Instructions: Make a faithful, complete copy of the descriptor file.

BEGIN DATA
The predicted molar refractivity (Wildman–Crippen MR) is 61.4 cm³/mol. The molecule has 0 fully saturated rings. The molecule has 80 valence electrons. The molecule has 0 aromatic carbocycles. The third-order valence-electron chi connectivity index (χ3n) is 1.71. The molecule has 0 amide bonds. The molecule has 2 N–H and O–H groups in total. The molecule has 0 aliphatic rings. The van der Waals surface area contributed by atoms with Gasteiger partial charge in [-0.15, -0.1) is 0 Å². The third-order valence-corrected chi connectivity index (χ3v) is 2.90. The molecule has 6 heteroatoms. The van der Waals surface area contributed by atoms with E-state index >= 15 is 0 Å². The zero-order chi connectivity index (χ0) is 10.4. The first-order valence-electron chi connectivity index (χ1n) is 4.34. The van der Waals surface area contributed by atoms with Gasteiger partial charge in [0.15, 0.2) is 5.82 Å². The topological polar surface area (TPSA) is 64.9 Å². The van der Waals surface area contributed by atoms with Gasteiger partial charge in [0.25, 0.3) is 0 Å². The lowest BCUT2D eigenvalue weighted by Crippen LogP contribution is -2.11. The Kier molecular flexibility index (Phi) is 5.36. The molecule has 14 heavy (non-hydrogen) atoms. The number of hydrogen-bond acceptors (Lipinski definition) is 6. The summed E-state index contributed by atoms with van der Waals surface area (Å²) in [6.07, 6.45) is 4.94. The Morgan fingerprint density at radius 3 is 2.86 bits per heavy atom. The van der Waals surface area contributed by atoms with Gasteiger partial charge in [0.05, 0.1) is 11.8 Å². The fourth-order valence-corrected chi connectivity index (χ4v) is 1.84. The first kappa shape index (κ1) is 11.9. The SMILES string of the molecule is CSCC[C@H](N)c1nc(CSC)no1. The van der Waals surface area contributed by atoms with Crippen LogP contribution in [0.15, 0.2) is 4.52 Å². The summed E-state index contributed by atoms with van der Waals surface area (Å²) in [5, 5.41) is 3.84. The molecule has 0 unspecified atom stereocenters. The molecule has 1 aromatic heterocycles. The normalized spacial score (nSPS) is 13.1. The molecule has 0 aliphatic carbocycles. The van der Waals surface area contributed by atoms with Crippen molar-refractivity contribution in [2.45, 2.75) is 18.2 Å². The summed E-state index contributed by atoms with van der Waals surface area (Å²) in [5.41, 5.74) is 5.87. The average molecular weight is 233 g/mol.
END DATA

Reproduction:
The predicted molar refractivity (Wildman–Crippen MR) is 61.4 cm³/mol. The molecule has 0 fully saturated rings. The molecule has 80 valence electrons. The molecule has 0 aromatic carbocycles. The third-order valence-electron chi connectivity index (χ3n) is 1.71. The molecule has 0 amide bonds. The molecule has 2 N–H and O–H groups in total. The molecule has 0 aliphatic rings. The van der Waals surface area contributed by atoms with Gasteiger partial charge in [-0.15, -0.1) is 0 Å². The third-order valence-corrected chi connectivity index (χ3v) is 2.90. The molecule has 6 heteroatoms. The van der Waals surface area contributed by atoms with E-state index >= 15 is 0 Å². The zero-order chi connectivity index (χ0) is 10.4. The first-order valence-electron chi connectivity index (χ1n) is 4.34. The van der Waals surface area contributed by atoms with Gasteiger partial charge in [0.15, 0.2) is 5.82 Å². The topological polar surface area (TPSA) is 64.9 Å². The van der Waals surface area contributed by atoms with Gasteiger partial charge in [0.25, 0.3) is 0 Å². The lowest BCUT2D eigenvalue weighted by Crippen LogP contribution is -2.11. The Kier molecular flexibility index (Phi) is 5.36. The molecule has 14 heavy (non-hydrogen) atoms. The number of hydrogen-bond acceptors (Lipinski definition) is 6. The summed E-state index contributed by atoms with van der Waals surface area (Å²) in [6.07, 6.45) is 4.94. The Morgan fingerprint density at radius 3 is 2.86 bits per heavy atom. The van der Waals surface area contributed by atoms with Gasteiger partial charge in [0.05, 0.1) is 11.8 Å². The fourth-order valence-corrected chi connectivity index (χ4v) is 1.84. The first kappa shape index (κ1) is 11.9. The SMILES string of the molecule is CSCC[C@H](N)c1nc(CSC)no1. The van der Waals surface area contributed by atoms with Crippen LogP contribution in [0.15, 0.2) is 4.52 Å². The summed E-state index contributed by atoms with van der Waals surface area (Å²) in [5, 5.41) is 3.84. The molecule has 0 unspecified atom stereocenters. The molecule has 1 aromatic heterocycles. The normalized spacial score (nSPS) is 13.1. The molecule has 0 aliphatic carbocycles. The van der Waals surface area contributed by atoms with Crippen molar-refractivity contribution in [2.45, 2.75) is 18.2 Å². The summed E-state index contributed by atoms with van der Waals surface area (Å²) in [5.41, 5.74) is 5.87. The average molecular weight is 233 g/mol.